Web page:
University of Pittsburgh
August 7, 2012

Pitt Ranked One of Top Two U.S. Universities and Fourth Among Universities Worldwide in The Scientist’s “Best Places to Work in Academia” Survey

 

PITTSBURGH—The University of Pittsburgh ranked among the top two U.S. universities and fourth among universities worldwide in the 10th annual “Best Places to Work in Academia” survey, published this month by The Scientist magazine. Among American universities, Pitt ranked second after the University of Michigan. Among the top 25 institutions ranked in the survey, Pitt, at 33,347, placed second in the total number of papers universitywide published in the life sciences. 

“The global rankings published by The Scientist further bolster Pitt’s reputation as an internationally respected center for pioneering research,” said Pitt Chancellor Mark A. Nordenberg. “One key to our rapid rise within the ranks of this country’s top research universities has been our commitment to provide a supportive environment in which our talented faculty members can effectively pursue their important and impactful work. These rankings clearly suggest that we have been successful in advancing that key goal.”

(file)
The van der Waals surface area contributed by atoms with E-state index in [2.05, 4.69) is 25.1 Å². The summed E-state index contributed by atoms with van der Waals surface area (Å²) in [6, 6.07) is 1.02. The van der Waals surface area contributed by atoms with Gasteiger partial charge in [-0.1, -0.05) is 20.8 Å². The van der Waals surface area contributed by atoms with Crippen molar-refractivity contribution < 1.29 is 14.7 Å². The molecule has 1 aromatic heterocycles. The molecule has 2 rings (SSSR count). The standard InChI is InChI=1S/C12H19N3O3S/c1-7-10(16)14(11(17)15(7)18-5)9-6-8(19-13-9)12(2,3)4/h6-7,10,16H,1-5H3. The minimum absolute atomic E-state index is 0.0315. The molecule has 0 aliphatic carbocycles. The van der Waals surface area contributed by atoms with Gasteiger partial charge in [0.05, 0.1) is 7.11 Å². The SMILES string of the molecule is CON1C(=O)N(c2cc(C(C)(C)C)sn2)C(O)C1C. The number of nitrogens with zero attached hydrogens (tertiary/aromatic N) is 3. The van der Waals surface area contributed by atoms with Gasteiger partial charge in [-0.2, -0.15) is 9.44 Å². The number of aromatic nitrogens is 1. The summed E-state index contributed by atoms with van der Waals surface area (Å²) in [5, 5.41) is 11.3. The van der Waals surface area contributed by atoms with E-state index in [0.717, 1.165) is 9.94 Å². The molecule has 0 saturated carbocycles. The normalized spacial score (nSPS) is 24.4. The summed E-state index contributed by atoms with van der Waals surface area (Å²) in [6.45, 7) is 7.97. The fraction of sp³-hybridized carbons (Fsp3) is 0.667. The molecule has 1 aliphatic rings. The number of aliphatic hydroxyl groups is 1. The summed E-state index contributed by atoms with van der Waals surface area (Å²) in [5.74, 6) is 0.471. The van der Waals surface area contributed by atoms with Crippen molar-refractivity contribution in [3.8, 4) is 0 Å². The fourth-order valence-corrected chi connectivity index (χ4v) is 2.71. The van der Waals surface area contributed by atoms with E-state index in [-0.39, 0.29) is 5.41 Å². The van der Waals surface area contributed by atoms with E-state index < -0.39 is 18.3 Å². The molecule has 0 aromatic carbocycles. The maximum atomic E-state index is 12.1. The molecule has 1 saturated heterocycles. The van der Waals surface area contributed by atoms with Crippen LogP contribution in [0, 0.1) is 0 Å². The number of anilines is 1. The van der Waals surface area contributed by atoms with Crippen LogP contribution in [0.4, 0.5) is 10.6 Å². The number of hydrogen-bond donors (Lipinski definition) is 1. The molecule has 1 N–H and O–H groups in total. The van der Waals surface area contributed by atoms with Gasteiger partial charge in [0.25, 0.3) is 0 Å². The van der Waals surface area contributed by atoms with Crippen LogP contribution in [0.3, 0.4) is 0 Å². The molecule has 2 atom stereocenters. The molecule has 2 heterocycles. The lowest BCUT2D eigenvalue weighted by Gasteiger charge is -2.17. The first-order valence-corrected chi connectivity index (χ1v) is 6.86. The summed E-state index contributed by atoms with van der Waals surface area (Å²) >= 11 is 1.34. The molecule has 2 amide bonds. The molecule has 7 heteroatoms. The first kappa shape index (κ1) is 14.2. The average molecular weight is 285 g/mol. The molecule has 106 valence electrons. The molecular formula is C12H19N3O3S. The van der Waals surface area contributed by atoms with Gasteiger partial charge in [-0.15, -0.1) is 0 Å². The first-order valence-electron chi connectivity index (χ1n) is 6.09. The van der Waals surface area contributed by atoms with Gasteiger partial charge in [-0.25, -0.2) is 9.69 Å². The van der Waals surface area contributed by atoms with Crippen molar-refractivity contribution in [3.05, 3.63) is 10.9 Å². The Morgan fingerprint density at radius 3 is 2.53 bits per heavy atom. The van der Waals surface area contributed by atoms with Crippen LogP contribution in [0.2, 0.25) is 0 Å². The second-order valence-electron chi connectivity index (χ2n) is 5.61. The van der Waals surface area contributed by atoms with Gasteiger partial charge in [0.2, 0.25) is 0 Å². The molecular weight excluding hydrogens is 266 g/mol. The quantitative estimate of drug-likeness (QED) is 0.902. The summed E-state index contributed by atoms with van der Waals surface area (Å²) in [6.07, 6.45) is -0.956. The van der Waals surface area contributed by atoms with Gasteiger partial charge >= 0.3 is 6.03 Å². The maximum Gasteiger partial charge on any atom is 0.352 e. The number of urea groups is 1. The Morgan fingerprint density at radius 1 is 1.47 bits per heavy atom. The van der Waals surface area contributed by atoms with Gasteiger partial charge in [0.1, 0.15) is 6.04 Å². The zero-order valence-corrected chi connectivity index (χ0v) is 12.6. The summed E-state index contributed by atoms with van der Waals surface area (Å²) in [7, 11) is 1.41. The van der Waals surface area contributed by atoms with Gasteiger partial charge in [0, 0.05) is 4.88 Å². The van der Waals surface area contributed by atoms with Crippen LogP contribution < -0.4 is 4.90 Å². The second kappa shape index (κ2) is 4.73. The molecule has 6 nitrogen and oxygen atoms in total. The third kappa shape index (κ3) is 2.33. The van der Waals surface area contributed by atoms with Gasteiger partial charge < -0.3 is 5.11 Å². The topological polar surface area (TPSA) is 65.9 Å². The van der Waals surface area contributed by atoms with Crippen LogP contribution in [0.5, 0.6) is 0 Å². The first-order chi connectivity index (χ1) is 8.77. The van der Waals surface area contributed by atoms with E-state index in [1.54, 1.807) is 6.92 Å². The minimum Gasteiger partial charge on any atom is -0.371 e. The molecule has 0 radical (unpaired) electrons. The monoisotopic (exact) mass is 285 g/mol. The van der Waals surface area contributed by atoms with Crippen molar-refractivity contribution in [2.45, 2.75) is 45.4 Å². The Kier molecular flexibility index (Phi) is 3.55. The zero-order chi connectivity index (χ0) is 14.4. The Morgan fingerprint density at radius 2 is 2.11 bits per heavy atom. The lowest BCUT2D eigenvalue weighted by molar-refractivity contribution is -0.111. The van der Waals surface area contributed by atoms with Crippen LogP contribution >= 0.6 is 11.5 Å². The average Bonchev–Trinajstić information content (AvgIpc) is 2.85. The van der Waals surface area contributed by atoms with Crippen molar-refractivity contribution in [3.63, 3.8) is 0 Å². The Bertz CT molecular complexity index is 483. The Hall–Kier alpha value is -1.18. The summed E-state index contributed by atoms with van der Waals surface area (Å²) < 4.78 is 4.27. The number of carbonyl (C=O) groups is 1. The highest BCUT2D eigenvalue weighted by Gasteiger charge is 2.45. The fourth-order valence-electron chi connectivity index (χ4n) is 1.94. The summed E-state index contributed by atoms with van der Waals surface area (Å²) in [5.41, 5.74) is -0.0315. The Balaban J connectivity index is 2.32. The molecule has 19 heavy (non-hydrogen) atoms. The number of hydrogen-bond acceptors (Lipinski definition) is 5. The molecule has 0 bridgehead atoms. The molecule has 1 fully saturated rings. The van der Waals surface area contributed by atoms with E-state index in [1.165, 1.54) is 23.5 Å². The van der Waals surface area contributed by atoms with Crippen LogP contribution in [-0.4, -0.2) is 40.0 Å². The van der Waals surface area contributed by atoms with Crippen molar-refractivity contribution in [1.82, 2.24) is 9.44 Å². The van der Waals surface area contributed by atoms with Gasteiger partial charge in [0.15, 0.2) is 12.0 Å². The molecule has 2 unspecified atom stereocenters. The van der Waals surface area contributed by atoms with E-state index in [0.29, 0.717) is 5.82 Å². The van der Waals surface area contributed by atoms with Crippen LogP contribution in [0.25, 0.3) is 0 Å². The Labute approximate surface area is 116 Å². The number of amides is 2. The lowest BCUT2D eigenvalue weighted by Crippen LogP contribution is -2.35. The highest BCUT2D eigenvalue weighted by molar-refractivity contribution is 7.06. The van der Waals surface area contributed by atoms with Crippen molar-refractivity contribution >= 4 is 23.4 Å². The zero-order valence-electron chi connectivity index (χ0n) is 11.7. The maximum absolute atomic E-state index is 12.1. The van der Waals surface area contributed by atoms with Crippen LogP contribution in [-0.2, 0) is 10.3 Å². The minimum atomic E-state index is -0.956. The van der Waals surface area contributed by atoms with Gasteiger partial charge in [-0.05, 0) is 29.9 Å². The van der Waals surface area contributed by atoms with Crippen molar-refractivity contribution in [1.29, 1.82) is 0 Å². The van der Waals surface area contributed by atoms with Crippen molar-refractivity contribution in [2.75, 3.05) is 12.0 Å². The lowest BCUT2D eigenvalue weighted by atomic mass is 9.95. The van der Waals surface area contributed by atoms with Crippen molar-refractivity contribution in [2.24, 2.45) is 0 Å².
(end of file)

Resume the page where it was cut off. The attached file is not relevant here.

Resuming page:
The rankings were determined through a Web-based survey, conducted during the last four months of 2011, in which life scientists were asked to highlight the aspects of the work they value most—such as support, access to great research, and collaborations—as well as areas they wish their institutions would improve. Researchers around the world said they valued the personal satisfaction their workplace offers above all else.

For the survey, e-mail invitations were sent to readers of The Scientist and registrants on The Scientist Web site who identified themselves as full-time life scientists working in academia or noncommercial research institutions; the survey was also publicized on The Scientist Web site and through news stories. 

The full survey results and methodology are detailed in the article “Best Places to Work in Academia, 2012,” appearing in The Scientist’s August issue and online at www.the-scientist.com. 

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